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Habitat for Humanity Susquehanna, Bank of America partner in largest Global Build since initiative launched in 2014

Staff and volunteers of Habitat for Humanity Susquehanna and Bank of America – Greater Maryland came together for a panel build on Oct. 8, building the exterior and interior walls of the first floor of a two-story duplex that was delivered to its home-site in Havre de Grace.
Staff and volunteers of Habitat for Humanity Susquehanna and Bank of America – Greater Maryland came together for a panel build on Oct. 8, building the exterior and interior walls of the first floor of a two-story duplex that was delivered to its home-site in Havre de Grace. (Courtesy Habitat for Humanity / Baltimore Sun)

Staff and volunteers of Habitat for Humanity Susquehanna and Bank of America – Greater Maryland built the exterior and interior walls of the first floor of a two-story duplex in Havre de Grace during a panel build Oct. 8 in Hunt Valley as part of Global Build Week.

From Oct. 5 to 12, as part of Bank of America’s sixth Global Build in partnership with Habitat for Humanity International, a record number of nearly 2,800 bank volunteers worked alongside homeowners to help build, rehabilitate or repair homes, helping to address affordable housing needs in 107 communities across nine countries, the largest Global Build to date.

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Meeting the need for safe, affordable, sustainable places to live remains a significant challenge in Harford and Cecil counties (where Habitat Susquehanna is based).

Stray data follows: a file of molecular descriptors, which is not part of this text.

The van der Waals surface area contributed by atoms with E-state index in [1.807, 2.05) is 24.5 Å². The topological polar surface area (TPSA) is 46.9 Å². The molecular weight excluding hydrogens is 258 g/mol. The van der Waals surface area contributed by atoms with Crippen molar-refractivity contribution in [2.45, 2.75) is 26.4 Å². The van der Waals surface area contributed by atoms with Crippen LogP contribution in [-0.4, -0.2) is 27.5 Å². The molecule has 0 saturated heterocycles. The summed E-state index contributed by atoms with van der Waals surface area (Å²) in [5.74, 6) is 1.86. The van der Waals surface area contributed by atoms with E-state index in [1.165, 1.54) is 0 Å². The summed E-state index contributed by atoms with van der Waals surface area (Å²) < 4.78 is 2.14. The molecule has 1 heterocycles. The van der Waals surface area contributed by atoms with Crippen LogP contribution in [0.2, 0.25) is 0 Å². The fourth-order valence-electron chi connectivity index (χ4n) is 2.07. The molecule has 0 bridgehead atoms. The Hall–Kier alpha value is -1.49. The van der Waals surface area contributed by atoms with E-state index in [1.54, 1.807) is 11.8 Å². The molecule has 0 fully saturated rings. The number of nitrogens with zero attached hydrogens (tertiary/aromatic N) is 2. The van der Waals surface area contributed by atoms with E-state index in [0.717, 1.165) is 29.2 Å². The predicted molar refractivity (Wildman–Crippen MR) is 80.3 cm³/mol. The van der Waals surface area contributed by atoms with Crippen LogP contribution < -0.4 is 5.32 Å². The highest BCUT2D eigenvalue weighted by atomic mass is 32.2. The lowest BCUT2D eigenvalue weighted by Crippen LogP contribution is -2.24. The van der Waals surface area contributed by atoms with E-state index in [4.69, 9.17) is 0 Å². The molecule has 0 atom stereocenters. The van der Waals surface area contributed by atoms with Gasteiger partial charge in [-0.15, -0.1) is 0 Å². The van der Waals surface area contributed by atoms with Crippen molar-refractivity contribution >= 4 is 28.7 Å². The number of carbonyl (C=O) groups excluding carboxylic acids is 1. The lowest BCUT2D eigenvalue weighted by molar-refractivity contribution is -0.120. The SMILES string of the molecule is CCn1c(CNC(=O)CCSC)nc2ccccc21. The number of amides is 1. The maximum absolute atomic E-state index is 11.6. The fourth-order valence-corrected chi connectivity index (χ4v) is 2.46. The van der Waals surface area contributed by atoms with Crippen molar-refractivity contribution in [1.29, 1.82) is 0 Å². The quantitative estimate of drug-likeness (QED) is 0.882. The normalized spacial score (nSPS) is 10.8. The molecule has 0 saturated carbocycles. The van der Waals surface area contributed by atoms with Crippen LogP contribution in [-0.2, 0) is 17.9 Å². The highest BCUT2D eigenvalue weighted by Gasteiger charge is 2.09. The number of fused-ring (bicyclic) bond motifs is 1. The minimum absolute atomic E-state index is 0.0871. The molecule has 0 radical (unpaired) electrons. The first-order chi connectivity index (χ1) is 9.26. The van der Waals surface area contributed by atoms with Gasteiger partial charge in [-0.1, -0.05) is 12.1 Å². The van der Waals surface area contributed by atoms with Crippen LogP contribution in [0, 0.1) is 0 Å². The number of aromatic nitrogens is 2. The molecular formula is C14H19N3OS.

"Affordable housing is fundamental for individuals and families to achieve economic mobility," said Sabina Kelly, Greater Maryland Market President, Bank of America. "Partnering with Habitat and engaging our volunteers is one way we can help build a more sustainable community as part of our approach to responsible growth."

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During the panel build, Bank volunteers worked on the frame of the first floor; the second-floor walls of the same duplex were to be built by volunteers from Saint Margaret Parish in Bel Air on Oct. 12.

The completed panels were loaded on a flatbed truck and driven to their final destination at Stokes Street in Havre de Grace, where Habitat volunteers unloaded and stored them. AYD Transport of Baltimore donated its driver and truck for the transport that day.

The duplex is one of three being built on a vacant lot at the intersection of Stokes and Revolution streets. They – along with a single-family house that was built earlier this year by volunteers – are part of Habitat Susquehanna’s first subdivision dubbed the “Revolutionary Homeownership” project.

In addition to the panel build, Sabina Kelly presented Habitat Susquehanna’s Executive Director Karen Blandford with a check for $27,000, earmarked to support the next “Habi-Tech” house to be built by Harford Technical High School students.

Last year, Bank of America – Greater Maryland gave Habitat Susquehanna $25,000 to go toward supporting the “Revolutionary Homeownership” project, collectively bringing Bank contributions to $425,000 since 2009.

“Bank of America – Greater Maryland has played a major part in providing affordable homeownership opportunities for many individuals and families applying through our Habitat program,” Blandford said. “We thank them for their longtime support, both financially and through volunteerism. It is a wonderful partnership that gives people the opportunity to pay for and own a decent and affordable place to call home.”

Habitat International and Bank of America have partnered for more than 30 years, helping homeowners build or improve the places they call home. Each year, Bank of America volunteers give more than 40,000 hours to Habitat in their communities through board service, home build initiatives, and financial literacy training for future Habitat homeowners.

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